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  #1  
Old 05-08-2012
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Storing impellers

I just chewed up a brand new impeller that I installed two weeks ago and ran for a total of an hour. Every single blade broke, although, much of that could have happened post failure, due to the heat that built in the pump. We were motoring out, noticed excessive exhaust smoke and shut down. I have a pic, but not on this iPad.

I did have some yard work done between the one run I made and this failure. They changed fuel filters for me and, since I always close the raw water seacock, I wondered if they ran her dry when they bled the system.

Of course, they deny it, as I expected. I will never know for sure.

The only remaining potential is that the impeller dried out. It was on a shelf in the engine compartment for about 9 months. I always keep a spare aboard and use it to commission in the spring and buy another spare. Not much use as a spare, if it fails in an hour.

I've heard of people keeping their impellers packed in glycerin or oil. I never have.

How do you store yours?
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Old 05-08-2012
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Re: Storing impellers

When I take mine out for the winter, I coat it with petroleum jelly. Never thought to do this to a new impellor being saved as a spare.
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Old 05-08-2012
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Re: Storing impellers

Petroleum products can attack the rubber. If you want to store it in something, use olive oil or silicone grease.
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Old 05-08-2012
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Re: Storing impellers

Don't know about storage, I just store mine as it comes and they always seem to work fine. I would guess the overheat buzzer would have gone off for the mechanics. Although I was talking to someone at my boat yesterday meanwhile his was overheating and buzzing away and it was directly in front of mine and neither of us heard it...so you never know.

Anyway, I made a large laminated tag that I snap to the ignition key that says open seacock. I snap it on whenever I close the valve for whatever reason. It's mainly for myself but it also serves for purposes such as this. Just a thought.
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Re: Storing impellers

You also have to wonder how long that impeller has been 'on the shelf' at the vendor. I do suspect that these bits can 'dry out' in time and become somewhat more brittle than they were when new. I think the same applies to other rubber parts like heat exchanger boots etc.
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Re: Storing impellers

I had the same results with an impeller, luckily all rubber parts ended up before the heat exchanger. I suggest using either glycerin or talcum powder for spare storage, and/or vacuumpack individually.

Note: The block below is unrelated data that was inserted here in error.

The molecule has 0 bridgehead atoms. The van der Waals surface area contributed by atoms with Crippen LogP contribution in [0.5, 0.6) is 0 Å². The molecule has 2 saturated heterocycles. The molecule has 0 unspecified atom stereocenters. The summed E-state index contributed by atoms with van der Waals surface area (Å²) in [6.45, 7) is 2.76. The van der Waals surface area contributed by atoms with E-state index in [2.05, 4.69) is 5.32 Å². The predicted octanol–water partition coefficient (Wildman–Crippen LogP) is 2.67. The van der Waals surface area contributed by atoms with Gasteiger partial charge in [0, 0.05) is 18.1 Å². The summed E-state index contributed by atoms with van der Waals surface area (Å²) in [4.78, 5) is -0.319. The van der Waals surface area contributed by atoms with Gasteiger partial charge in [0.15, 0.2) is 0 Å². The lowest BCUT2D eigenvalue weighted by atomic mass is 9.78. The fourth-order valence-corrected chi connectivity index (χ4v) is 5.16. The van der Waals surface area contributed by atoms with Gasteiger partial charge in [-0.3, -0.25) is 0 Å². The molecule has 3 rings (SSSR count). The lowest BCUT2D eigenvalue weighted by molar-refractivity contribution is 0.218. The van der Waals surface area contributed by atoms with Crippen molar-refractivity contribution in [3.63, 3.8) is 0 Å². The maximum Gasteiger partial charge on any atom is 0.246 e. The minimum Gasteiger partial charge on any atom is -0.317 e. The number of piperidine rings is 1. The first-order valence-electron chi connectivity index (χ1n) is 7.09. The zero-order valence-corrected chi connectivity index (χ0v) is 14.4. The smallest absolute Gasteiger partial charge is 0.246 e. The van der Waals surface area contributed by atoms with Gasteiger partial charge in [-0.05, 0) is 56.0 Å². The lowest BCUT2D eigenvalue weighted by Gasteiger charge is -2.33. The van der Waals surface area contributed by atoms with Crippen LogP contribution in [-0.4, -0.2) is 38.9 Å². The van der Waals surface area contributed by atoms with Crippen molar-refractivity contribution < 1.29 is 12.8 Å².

I also had the same problems with belts. I went through two belts in one day, that were stored on board for over a year. They both delaminated.
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Re: Storing impellers

Quote:
Originally Posted by Minnewaska View Post
I just chewed up a brand new impeller that I installed two weeks ago and ran for a total of an hour. Every single blade broke, although, much of that could have happened post failure, due to the heat that built in the pump. We were motoring out, noticed excessive exhaust smoke and shut down. I have a pic, but not on this iPad.

I did have some yard work done between the one run I made and this failure. They changed fuel filters for me and, since I always close the raw water seacock, I wondered if they ran her dry when they bled the system.

Of course, they deny it, as I expected. I will never know for sure.

The only remaining potential is that the impeller dried out. It was on a shelf in the engine compartment for about 9 months. I always keep a spare aboard and use it to commission in the spring and buy another spare. Not much use as a spare, if it fails in an hour.

I've heard of people keeping their impellers packed in glycerin or oil. I never have.

How do you store yours?
We keep two spares (not in the engine compartment which get too hot!). I wipe our newly purchased spare down with the glycerin tab that comes with the impeller, wrap it in wax paper and vacuum seal it in a plastic pouch with our FoodSaver and put the date on the pouch with a marker. We replace the impeller at 100 hour intervals, or one year, whichever comes first, with the oldest spare and buy a new one. Never had a failure.

As others have noted, do not use a petroleum based lube.

FWIW...
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Re: Storing impellers

I practice the rotating inventory method exactly and replace the impeller at least annually. Always during Spring commissioning and again if hours suggest. The only other I've ever had fail was many many years ago, when I was less diligent. I've never had a brand new one fail, although, I have heard of it happening.

I am also suspect of the age of the impeller when I received it. How would one know.

I would rather not use the included glycerin pack for storage, as I would like to use it when it comes time to install. I particularly like to squeeze it right between the blades, after its been installed, to insure a seal for priming.

Spray with silicon spray maybe?
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Re: Storing impellers

EVOO works great.
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Re: Storing impellers

Quote:
Originally Posted by GrumpyPawPaw View Post
EVOO works great.
I've heard of the idea. Sounds pretty weird and worry that the food oil goes rancid.
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